Predicting Spread of Invasives with Less Data

Researchers at the Center for Geospatial Analytics at North Carolina State University recently developed a new forecasting technology that can help predict the spread of invasives more quickly and easily than ever before. Read more: https://phys.org/news/2019-07-insect-pests-tracks.html

By | July 19th, 2019|News, Uncategorized|Comments Off on Predicting Spread of Invasives with Less Data

Forest Fragmentation, Restoration and Invasive Species

Humans are largely responsible for increasing the range and distribution of pest species. As people continue to change the landscape by converting forest land for development, agriculture, and other uses, scientists are trying to understand the effect that such fragmentation will have on forest ecosystems, including their susceptibility to invasive pests. Read more: https://www.srs.fs.usda.gov/compass/2019/07/11/effects-of-forest-fragmentation-and-restoration-on-invasive-species/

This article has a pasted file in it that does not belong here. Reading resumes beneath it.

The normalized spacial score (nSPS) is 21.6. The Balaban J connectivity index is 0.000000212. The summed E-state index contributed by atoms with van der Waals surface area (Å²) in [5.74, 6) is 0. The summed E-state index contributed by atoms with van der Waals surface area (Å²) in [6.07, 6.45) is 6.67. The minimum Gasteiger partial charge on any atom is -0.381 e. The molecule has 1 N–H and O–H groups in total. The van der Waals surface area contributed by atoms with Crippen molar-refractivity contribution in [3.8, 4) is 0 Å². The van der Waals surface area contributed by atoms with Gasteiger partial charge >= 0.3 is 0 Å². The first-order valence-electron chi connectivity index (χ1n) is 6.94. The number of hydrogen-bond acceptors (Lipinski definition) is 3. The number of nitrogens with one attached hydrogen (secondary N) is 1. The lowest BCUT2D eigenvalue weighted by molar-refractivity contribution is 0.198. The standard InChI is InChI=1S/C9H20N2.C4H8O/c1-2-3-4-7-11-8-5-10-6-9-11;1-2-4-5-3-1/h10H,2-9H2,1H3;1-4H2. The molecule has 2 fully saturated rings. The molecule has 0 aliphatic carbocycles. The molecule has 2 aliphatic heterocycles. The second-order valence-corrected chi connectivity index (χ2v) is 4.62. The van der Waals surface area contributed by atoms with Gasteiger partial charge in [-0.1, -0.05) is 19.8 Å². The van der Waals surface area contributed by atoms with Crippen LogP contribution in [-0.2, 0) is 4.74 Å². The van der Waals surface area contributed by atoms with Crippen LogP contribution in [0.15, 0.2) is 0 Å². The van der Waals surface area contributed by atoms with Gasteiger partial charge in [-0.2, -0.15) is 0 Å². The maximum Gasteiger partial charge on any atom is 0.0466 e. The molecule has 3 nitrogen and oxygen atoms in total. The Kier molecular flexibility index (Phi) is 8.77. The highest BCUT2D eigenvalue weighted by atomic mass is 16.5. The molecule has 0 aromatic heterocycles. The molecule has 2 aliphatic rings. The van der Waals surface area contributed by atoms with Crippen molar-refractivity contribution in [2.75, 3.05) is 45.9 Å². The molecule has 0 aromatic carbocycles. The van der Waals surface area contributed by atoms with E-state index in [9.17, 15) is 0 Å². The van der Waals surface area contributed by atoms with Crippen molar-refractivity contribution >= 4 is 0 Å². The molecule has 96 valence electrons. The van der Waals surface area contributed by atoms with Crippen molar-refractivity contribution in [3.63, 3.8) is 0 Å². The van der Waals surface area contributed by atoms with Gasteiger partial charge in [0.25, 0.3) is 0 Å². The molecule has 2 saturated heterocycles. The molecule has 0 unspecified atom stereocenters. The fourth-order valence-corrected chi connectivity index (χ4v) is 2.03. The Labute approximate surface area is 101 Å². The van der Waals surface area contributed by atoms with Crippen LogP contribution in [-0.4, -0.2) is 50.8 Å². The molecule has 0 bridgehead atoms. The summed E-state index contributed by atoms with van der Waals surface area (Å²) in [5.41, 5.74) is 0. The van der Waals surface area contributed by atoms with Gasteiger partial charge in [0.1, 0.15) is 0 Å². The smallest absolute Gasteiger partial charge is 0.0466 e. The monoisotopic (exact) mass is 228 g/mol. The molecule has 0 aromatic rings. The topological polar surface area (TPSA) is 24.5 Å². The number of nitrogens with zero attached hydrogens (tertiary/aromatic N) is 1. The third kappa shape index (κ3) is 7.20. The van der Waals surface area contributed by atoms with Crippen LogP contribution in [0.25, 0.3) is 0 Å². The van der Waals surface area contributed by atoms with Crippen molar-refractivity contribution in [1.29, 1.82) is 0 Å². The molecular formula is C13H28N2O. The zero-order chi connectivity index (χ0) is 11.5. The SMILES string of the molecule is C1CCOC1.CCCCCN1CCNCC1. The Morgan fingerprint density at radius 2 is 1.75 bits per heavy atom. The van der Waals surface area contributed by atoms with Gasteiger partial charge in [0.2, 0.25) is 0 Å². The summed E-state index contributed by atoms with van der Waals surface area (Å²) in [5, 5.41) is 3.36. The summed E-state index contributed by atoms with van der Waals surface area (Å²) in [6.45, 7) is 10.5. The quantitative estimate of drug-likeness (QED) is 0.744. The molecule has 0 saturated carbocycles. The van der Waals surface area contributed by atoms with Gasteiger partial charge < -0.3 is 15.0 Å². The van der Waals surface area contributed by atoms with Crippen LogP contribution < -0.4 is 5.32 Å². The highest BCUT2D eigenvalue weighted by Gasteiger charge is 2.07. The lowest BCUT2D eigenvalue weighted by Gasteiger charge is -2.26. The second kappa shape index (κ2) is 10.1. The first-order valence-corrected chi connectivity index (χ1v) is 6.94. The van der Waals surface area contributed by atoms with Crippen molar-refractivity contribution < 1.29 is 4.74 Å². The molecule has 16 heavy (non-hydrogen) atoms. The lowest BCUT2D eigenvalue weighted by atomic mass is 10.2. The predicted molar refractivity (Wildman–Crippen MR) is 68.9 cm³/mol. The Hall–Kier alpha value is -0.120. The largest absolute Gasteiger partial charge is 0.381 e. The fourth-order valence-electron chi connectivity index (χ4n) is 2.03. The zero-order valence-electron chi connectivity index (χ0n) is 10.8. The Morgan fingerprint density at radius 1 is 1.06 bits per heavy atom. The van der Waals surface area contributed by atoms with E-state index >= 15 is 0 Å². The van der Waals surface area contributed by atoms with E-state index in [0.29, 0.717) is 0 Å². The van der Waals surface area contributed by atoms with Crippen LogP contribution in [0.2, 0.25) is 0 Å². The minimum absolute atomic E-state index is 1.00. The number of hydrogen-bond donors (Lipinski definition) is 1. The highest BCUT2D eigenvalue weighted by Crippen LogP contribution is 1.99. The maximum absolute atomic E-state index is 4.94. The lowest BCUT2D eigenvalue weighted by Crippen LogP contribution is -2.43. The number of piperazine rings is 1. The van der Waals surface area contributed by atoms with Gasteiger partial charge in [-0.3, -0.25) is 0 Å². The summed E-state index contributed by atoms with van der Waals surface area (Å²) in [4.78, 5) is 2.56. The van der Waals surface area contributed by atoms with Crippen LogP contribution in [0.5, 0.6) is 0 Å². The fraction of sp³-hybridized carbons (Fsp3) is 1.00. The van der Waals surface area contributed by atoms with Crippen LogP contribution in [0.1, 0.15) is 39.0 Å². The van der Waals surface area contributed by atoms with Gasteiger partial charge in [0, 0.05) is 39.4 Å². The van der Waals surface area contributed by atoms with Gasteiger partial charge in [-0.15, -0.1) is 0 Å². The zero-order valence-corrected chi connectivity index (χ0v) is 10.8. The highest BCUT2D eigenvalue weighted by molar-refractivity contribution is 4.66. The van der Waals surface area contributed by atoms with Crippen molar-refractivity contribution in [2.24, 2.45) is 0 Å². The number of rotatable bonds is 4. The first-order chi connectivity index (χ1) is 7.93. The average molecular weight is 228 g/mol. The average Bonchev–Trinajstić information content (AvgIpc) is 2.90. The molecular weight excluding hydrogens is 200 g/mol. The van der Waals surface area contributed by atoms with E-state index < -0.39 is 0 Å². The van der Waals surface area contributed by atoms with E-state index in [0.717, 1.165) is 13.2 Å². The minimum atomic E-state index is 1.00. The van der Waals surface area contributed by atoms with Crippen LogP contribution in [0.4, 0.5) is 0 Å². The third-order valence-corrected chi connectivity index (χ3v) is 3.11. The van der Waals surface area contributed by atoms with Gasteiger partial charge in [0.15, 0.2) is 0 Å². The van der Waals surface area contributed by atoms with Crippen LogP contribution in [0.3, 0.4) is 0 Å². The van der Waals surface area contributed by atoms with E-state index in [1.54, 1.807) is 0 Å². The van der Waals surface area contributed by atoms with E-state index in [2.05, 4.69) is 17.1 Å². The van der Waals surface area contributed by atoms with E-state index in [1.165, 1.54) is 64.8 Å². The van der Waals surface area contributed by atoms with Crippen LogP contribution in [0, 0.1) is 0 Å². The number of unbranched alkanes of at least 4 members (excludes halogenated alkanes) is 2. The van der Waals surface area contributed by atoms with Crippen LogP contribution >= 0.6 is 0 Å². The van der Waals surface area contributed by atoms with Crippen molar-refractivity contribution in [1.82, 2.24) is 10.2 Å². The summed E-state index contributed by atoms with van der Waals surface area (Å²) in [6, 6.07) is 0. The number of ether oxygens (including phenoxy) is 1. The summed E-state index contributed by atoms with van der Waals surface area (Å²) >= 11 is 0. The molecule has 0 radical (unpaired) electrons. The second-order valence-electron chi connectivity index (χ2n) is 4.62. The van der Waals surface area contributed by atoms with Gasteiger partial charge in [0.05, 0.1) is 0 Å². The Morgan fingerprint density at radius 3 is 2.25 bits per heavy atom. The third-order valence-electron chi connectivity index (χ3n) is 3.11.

By | July 16th, 2019|News, Uncategorized|Comments Off on Forest Fragmentation, Restoration and Invasive Species

Tree restoration most effective strategy for climate change mitigation

According to a study lead by Swiss climate change ecologist Thomas Crowther, "the restoration of trees remains among the most effective strategies for climate change mitigation." Read more:https://science.sciencemag.org/content/365/6448/76

By | July 7th, 2019|News, Uncategorized|Comments Off on Tree restoration most effective strategy for climate change mitigation

An Army of Beetles Could Help Save Dying Hemlock Forests

BENT CREEK EXPERIMENTAL FOREST, N.C. — When the woolly adelgids come and descend on the forest, the eastern hemlock dies. It’s been like this since the insect was discovered in Virginia in 1951. The aphid-like pest spread north first, but by the early 2000s, eastern hemlocks in the southern Appalachians were being decimated by the [...]

By | September 16th, 2016|Uncategorized|Comments Off on An Army of Beetles Could Help Save Dying Hemlock Forests